I know I'm in good company when I say that I'm not sad to say goodbye to 2019. I also know that the challenges I faced this year pale in comparison to the experiences of so many others whom I have read or heard about throughout the year. Yet personally and professionally, this year seemed to have a never-ending supply of curveballs to throw my way. I am happy and thankful to report that 2019 has ended far better than it started, but looking back, I can admit that I learned a lot of important lessons over the past 12 months.
Lesson 1: I've got a lot of good people in my corner. Here's a short list of who I'm especially grateful for:
Lesson 2: Sometimes you need a different perspective on the problem. Transitioning my business from Baltimore, where I lived for over a decade, to Columbus, where I didn't know anyone, was more challenging than I anticipated. After a number of frustrating months, I realized that there were other ways to run my business than the few tried and true strategies I was using. I started reaching out to people from different fields and points in their career for new insights.
I learned about search engine optimization, value-based marketing, and customer relationship management software. I joined the Ohio Program Evaluators Group (OPEG) and went to my first American Evaluation Association Conference. I gained a huge network of like-minded and supportive people who have opened up a world of ideas and opportunities for me. I learned that there is always something I can try to reach new potential clients, expand my impact on schools and communities, and grow my business. These experiences lit a fire under me to continue trying new things to make Structured Solutions better than ever.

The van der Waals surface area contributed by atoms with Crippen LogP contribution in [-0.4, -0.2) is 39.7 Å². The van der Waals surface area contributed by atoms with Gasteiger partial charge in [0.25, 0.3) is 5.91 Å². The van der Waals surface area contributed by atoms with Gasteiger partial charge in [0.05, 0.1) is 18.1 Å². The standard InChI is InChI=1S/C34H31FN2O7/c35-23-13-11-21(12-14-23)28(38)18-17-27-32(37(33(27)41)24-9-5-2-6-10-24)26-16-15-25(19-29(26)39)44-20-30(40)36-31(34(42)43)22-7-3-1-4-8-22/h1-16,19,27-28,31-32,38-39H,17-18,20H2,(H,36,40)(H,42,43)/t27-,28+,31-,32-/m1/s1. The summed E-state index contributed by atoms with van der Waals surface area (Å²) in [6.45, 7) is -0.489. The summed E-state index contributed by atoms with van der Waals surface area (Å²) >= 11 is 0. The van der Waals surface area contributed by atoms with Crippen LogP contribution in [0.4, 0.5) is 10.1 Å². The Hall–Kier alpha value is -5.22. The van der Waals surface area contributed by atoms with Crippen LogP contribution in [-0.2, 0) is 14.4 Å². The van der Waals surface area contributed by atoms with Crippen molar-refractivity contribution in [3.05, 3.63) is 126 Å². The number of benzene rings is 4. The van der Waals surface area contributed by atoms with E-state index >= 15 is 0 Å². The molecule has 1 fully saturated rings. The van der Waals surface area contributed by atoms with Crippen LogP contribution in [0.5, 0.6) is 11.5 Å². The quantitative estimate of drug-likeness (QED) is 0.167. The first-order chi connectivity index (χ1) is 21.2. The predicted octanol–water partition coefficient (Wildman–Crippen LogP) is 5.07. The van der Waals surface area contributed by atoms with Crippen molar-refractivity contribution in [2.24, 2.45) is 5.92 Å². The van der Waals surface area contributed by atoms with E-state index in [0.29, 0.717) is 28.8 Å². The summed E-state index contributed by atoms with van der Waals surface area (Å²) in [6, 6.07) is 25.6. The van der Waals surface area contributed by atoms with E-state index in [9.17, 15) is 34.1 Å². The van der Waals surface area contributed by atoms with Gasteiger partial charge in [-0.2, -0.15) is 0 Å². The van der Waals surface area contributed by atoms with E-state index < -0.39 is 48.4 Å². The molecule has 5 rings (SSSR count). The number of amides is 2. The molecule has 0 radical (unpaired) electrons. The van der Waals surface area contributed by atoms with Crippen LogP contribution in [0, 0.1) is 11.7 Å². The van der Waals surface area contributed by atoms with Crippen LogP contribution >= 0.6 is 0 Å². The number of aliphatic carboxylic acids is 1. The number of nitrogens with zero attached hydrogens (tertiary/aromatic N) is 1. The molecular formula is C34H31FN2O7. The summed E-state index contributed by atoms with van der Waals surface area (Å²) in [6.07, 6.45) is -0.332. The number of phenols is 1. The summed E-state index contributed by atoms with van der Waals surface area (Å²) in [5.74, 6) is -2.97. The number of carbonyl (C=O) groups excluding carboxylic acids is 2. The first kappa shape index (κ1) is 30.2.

Lesson 3: It's never ALL bad. I can't even tell you how many rejections I got this year. I felt so defeated and unclear about how to move forward. However, a lot of great things happened in 2019 too - they just get clouded by the discouraging events of this year. Here are some awesome things that happened for Structured Solutions in 2019:
I'm glad to put 2019 behind me, but like all challenging experiences, I know that it has helped me grow as a person and as a business owner. I am optimistic that 2020 will be a better year (hopefully for everyone else too!), but I aim to continue the spirit of character-building, self-improvement, and continuous learning that 2019 necessitated.
Happy New Year!
It's funny where the most interesting and engaging conversations can happen. At the gym last week, I had a few random, but passionate conversations with other members of the educational (and martial arts!) community about youth experiencing trauma and how it impacts their ability to participate in school, learn effectively, and handle their emotions.
Trauma is something I wish I had learned about when I became a teacher over ten years ago. Like many new teachers, I struggled with classroom management. It is probably not surprising to learn that as a 5'2", 22 year-old woman, I did not have a natural authoritative presence. However, there were many other reasons for the challenges I faced -- ineffective and harmful administrators, a lack of shared expectations among our middle school team, and my own battle with anxiety. These all contributed to what often felt like turmoil in my classroom. While I always empathized with the challenges my students faced in their own lives, I never fully understood the ramifications of the trauma and hardship they experienced -- nor did I know where to connect them or their families for additional support.